Sleep apnoea and the hypothalamic-pituitary-adrenal axis in men and women: Effects of continuous positive airway pressure

Ilia Kritikou, Maria Basta, Alexandros N. Vgontzas, Slobodanka Pejovic, Julio Fernandez-Mendoza, Duanping Liao, Edward O. Bixler, Jordan Gaines, George P. Chrousos

Research output: Contribution to journalArticle

32 Scopus citations

Abstract

Previous findings on the association of obstructive sleep apnoea (OSA) and the hypothalamic-pituitary-adrenal (HPA) axis are inconsistent, partly due to the confounding effect of obesity and infrequent sampling. Our goal was to examine whether in a relatively nonobese population, OSA is associated with elevated cortisol levels and to assess the effects of a 2-month placebo-controlled continuous positive airway pressure (sham-CPAP) use. 72 subjects (35 middle-aged males and post-menopausal females with OSA, and 37 male and female controls) were studied in the sleep laboratory for four nights. 24-h blood sampling was performed every hour on the fourth day and night in the sleep laboratory at baseline, after sham-CPAP and after CPAP treatment. In both apnoeic men and women, OSA was associated with significantly higher 24-h cortisol levels compared with controls, whereas CPAP lowered cortisol levels significantly, close to those of controls. These results suggest that OSA in nonobese men and slightly obese women is associated with HPA axis activation, similar albeit stronger compared with obese individuals with sleep apnoea. Short-term CPAP use decreased cortisol levels significantly compared with baseline, indicating that CPAP may have a protective effect against comorbidities frequently associated with chronic activation of the HPA axis, e.g. hypertension.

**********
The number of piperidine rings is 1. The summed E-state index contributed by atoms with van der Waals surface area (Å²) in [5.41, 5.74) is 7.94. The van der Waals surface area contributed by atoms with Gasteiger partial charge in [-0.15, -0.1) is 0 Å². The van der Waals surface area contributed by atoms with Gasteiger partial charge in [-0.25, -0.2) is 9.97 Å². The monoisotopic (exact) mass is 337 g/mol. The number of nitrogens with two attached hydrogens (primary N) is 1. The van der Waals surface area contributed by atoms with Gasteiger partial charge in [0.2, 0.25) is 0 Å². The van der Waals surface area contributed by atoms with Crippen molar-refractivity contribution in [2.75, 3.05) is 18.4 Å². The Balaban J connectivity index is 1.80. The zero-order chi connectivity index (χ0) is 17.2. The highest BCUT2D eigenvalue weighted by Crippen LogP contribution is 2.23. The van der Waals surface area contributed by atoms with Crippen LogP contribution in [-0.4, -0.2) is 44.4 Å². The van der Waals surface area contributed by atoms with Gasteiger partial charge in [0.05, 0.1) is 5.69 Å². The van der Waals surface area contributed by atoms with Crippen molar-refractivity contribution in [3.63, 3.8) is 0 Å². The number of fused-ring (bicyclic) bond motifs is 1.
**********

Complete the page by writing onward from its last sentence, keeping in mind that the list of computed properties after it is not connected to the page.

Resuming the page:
Original languageEnglish (US)
Pages (from-to)531-540
Number of pages10
JournalEuropean Respiratory Journal
Volume47
Issue number2
DOIs
StatePublished - Feb 1 2016

All Science Journal Classification (ASJC) codes

  • Pulmonary and Respiratory Medicine

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